We’ve become increasingly dependent on technology to communicate, yet instead of making things easier, it has made many feel isolated, lonely, and less connected to others. Virtual communication, though essential and useful, contributes to a stronger sense of disconnection at work more than ever before.
Using technology properly can allow you to build and maintain strong relationships that last. And strengthening our connections, in both our personal and professional lives, benefits everyone. After all, it’s human nature to serve others, and we all help and support each other in some way. So, how do organizations create a culture where customers feel appreciated and employees feel engaged without relying too heavily on technology?
Every Week is Customer Service Week
I don’t know about you, but I’m thrilled when I contact a company, and an actual person answers the phone (like ours) to assist me. It sounds simple enough, but it’s becoming a rarity these days. All of us at Abel Womack serve our customers every day. From service technicians and sales reps to engineers and accountants, it’s our top commitment to provide outstanding service and exceed expectations.
Many of the corporate cultures we often interact with in our lives miss the opportunity for communications. With an aging workforce, overuse of technology, and Artificial Intelligence transforming G&A functions, strategies on how to increase personal productivity, foster collaboration and become more fulfilled at work are essential. Blog posts and social media interactions can create opportunities for online conversations with those who are interested in your ideas. But developing long-term professional relationships takes more time and effort – often with deeper rewards.
Before the rise of electronic mail in the 1990s, I remember walking down the hall with a question for a co-worker or picking up the phone to speak with a customer. A brief conversation usually provided an immediate answer, but we also took a moment to exchange pleasantries and catch up. No endless back and forth with lengthy email threads or accidentally misinterpreting the tone of someone’s message. I appreciated vendors asking questions and engaging me in conversation so they could tailor their approach to my needs. Similarly, we in our company put in the simple but important effort to do the same for our customers and co-workers.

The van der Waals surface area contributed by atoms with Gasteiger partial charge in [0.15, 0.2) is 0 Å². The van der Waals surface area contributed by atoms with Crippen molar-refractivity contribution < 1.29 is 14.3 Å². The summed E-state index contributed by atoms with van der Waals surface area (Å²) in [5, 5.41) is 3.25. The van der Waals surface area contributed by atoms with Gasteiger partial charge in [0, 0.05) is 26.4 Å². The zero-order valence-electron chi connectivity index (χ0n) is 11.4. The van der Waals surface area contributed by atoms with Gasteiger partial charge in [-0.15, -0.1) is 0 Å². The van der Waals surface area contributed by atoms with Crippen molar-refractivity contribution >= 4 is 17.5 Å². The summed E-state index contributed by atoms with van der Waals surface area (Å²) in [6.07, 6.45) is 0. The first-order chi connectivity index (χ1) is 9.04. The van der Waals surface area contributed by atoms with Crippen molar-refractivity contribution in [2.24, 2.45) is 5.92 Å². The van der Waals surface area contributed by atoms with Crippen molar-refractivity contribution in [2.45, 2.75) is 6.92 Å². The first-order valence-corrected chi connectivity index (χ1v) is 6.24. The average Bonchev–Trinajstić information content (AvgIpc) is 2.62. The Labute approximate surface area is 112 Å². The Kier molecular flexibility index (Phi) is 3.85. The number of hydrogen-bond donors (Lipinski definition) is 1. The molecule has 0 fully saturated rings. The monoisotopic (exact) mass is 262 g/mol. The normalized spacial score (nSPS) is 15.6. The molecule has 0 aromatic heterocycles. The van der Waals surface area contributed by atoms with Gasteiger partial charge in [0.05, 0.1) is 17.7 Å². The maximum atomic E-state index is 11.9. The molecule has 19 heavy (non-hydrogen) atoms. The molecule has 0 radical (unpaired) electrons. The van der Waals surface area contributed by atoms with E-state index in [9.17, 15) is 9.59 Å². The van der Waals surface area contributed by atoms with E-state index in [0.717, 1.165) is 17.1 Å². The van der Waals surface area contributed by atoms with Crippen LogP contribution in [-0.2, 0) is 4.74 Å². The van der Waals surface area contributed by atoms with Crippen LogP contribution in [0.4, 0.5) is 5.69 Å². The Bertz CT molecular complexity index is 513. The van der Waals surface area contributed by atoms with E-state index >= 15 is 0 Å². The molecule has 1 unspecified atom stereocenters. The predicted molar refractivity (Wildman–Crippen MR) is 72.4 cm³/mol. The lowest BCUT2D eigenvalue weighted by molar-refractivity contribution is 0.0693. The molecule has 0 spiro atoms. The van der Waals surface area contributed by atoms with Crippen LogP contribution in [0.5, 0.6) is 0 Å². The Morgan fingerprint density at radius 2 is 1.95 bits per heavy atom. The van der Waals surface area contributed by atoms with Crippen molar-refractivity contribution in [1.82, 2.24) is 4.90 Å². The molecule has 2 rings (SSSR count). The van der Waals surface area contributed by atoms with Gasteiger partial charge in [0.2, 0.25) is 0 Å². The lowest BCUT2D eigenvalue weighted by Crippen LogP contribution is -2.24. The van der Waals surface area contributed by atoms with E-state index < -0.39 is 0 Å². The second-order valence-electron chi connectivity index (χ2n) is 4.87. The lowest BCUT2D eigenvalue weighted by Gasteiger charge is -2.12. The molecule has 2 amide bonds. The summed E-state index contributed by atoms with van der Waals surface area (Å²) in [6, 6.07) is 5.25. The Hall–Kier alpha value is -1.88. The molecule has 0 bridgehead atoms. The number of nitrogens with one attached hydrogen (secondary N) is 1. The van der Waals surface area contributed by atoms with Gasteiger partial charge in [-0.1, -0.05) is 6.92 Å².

Today, life seems to be moving very fast, and everyone is busier than ever. With so much business conducted online and roughly two billion smartphone users in the world, there’s a need for businesses to exist in a lot of places and platforms. We must continue to be responsive to different outlets, communications styles and demographics, but we can’t lose sight of the value of building strong relationships through face-to-face interactions. Because, when it comes right down to it, service is all about supporting customers’ needs and, without direct and meaningful interaction, you can’t know what the customer really wants.
At Abel Womack, we’re always up for the challenge. Are you?